Oklahoma teachers' walkout gains momentum in its 2nd week

Emboldened by support from across the country, Oklahoma teachers swarmed the state Capitol for a second week in their...

Posted: Apr 10, 2018 5:48 AM
Updated: Apr 10, 2018 5:48 AM

Emboldened by support from across the country, Oklahoma teachers swarmed the state Capitol for a second week in their unrelenting quest for more school funding.

And by some accounts, Monday's crowd was the biggest yet.

Hundreds of schools closed Monday as teachers demanded $150 million more to replace dilapidated, decades-old textbooks and fund elective courses. They also want higher raises for support staff and themselves.

Some teachers walked 15 miles Monday to get to Oklahoma City.

They bring the support and advice of West Virginia teachers, whose nine-day strike last month led to a 5% pay raise.

"When talking to West Virginia teachers, they told me the most important day of the walkout was the 2nd Monday," posted Alberto Morejon, the organizer of the "Oklahoma Teacher Walkout - The Time is Now!" Facebook group.

Millions of dollars granted, millions more wanted

The teachers' massive protest has already yielded some action by legislators.

Shortly before the April 2 walkout, Gov. Mary Fallin signed a bill that provided $50 million in funding for schools, increased teachers' salaries and gave pay raises to support staff. But the package wasn't nearly as much as educators demanded, so major school districts shuttered and the walkout ensued.

Now, two pieces of legislation could soon become law, getting a few steps closer to what teachers say they need:

1. The state Senate approved a bill amendment Friday that would require third-party retailers selling through outlets such as Amazon to collect sales tax from customers or inform them how much they owe in sales taxes. (The House approved the measure earlier in the week.) That bill could bring in about $20 million annually in education funding, but teachers say schools need a total of $200 million over three years.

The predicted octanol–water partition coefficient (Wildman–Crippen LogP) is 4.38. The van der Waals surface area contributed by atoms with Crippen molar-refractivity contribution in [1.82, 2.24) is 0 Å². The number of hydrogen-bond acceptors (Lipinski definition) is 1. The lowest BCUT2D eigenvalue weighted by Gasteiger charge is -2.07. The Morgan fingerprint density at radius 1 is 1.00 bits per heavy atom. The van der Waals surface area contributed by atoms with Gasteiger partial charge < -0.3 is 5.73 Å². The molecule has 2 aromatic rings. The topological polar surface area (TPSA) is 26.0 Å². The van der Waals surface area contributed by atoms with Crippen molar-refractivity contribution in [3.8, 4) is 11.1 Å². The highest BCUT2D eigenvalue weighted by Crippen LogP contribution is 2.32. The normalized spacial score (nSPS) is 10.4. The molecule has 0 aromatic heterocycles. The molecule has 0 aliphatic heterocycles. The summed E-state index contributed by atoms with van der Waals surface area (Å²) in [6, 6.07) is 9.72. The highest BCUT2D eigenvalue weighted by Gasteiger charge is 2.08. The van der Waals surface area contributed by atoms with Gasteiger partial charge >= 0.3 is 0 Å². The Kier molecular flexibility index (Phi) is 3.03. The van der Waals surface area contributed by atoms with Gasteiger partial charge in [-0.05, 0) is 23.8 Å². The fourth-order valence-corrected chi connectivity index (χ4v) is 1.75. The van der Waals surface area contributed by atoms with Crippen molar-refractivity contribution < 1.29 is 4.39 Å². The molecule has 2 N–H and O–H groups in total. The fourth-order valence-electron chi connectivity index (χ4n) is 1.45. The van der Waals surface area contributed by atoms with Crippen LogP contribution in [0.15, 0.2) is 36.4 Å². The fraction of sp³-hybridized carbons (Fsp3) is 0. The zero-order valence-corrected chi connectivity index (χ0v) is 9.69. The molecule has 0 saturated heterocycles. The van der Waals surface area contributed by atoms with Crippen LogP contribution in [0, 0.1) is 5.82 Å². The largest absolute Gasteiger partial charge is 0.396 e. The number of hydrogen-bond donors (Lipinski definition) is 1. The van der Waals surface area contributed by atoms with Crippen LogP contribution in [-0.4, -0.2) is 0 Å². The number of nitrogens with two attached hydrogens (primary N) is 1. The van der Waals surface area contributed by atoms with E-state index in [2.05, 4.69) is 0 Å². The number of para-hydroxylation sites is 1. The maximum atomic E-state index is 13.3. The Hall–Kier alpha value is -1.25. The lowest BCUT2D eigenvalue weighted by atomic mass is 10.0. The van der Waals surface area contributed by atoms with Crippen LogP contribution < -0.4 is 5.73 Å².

2. The Senate on Friday approved a "ball and dice" tax for gambling. While Senate leaders said it will not add any income to this year's education funding, the Oklahoma Education Association said it would help in the long run.

But the OEA was livid about another Senate move: the repeal of a hotel and motel tax that it said would be paid by mostly nonresidents and would add millions in revenue.

The Senate followed the House's lead and repealed the tax as part of Bill 1010XX, thereby chopping $43 million from the education funding bill. Senators say they can make up that shortage through other revenue in the bill.

What will it take for this to end?

While thousands of students remain out of school indefinitely, OEA President Alicia Priest made clear what she thinks lawmakers must do to end the teacher walkout.

She said Fallin must veto the Legislature's repeal of the hotel-motel tax, and the Legislature must pass a bill ending the state's capital gains tax deduction.

Until then, don't expect teachers to end the walkout.

"I think it will continue ... until they see the fully funded education bills that need to be passed," said Kingsgate Elementary Principal Karie Hill, one of many administrators who joined teachers at the Capitol.

Kentucky teachers are furious, too

The Oklahoma protesters join teachers from Kentucky, Arizona and other states who have been fighting for more pay, better education funding and improved working conditions.

In Kentucky, teachers also protested the passage of a pension bill, which they called a "bait-and-switch" move.